Q&As

If a party to litigation has the benefit of a public funding certificate, can they claim costs awarded in their favour and payable by their opponent at private client rates (eg in accordance with the guideline rates) or are they restricted to the hourly rate that the legal aid board will pay to their solicitors?

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Produced in partnership with Alex Bagnall of Total Legal Solutions
Published on LexisPSL on 15.01.2018

The following Dispute Resolution Q&A produced in partnership with Alex Bagnall of Total Legal Solutions provides comprehensive and up to date legal information covering:

  • If a party to litigation has the benefit of a public funding certificate, can they claim costs awarded in their favour and payable by their opponent at private client rates (eg in accordance with the guideline rates) or are they restricted to the hourly rate that the legal aid board will pay to their solicitors?
  • The indemnity principle
  • Payment of legal aid lawyers
  • Exceptions to these general rules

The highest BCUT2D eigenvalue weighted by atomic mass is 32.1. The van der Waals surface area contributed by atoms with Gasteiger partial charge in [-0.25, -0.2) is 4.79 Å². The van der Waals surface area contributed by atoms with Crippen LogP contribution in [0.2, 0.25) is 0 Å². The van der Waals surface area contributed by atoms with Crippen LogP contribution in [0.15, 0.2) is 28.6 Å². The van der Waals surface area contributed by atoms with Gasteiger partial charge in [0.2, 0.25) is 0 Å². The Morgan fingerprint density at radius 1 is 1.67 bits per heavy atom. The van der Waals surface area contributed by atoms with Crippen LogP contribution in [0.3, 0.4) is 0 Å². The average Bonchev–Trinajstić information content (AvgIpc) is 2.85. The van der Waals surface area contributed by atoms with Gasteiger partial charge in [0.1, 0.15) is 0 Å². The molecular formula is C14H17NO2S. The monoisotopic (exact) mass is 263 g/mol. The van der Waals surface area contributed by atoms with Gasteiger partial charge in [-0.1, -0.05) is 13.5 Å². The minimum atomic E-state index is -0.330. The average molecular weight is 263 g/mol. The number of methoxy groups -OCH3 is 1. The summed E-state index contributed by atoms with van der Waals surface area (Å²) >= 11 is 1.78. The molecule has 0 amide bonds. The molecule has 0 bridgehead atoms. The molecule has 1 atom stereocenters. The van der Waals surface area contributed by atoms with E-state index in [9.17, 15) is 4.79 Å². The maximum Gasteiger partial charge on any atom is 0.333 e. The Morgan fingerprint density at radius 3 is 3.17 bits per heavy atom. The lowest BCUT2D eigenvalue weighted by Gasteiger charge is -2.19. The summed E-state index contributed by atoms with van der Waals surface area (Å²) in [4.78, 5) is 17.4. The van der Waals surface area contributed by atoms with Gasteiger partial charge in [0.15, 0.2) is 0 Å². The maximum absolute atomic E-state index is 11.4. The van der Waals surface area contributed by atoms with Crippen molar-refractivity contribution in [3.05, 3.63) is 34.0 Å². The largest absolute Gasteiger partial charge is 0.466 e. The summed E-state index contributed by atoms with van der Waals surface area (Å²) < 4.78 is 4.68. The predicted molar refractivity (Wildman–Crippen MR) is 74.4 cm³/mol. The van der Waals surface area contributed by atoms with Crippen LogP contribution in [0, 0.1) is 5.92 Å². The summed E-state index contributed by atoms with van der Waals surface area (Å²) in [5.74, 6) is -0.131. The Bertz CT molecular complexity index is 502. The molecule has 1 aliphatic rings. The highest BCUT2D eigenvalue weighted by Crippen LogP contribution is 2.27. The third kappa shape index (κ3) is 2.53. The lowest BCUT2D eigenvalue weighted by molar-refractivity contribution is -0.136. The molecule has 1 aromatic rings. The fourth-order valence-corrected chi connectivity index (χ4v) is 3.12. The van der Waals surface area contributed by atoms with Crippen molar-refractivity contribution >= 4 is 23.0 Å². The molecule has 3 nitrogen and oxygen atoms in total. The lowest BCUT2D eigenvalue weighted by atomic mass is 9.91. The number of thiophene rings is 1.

• Older legal aid certificates
  • Effect of the above

If a party to litigation has the benefit of a public funding certificate, can they claim costs awarded in their favour and payable by their opponent at private client rates (eg in accordance with the guideline rates) or are they restricted to the hourly rate that the legal aid board will pay to their solicitors?

In this Q&A it has been assumed that it is referring to a situation in which the legal aid certificate was issued after 01.04.2013, and have taken into consideration the issues raised in relation to the indemnity principle and the amount which lawyers who undertake legal aid work (legal aid lawyers) can be paid for that work.

The indemnity principle

The indemnity principle operates so as to prevent a receiving party recovering a greater amount in costs than it is liable to pay to its solicitors (see Practice Note: Cost orders—the general rule and the court's discretion).

The receiving party must be liable to pay its solicitor no more than is claimed for every item which is claimed (see General of Berne Insurance Company v Jardine Reinsurance Management Ltd). Thus, the hourly rate which is claimed from the paying party cannot be more than the hourly rate which the receiving party is liable to pay.

Payment of legal aid lawyers

The charging rates which are payable to legal aid lawyers are substantially lower than those

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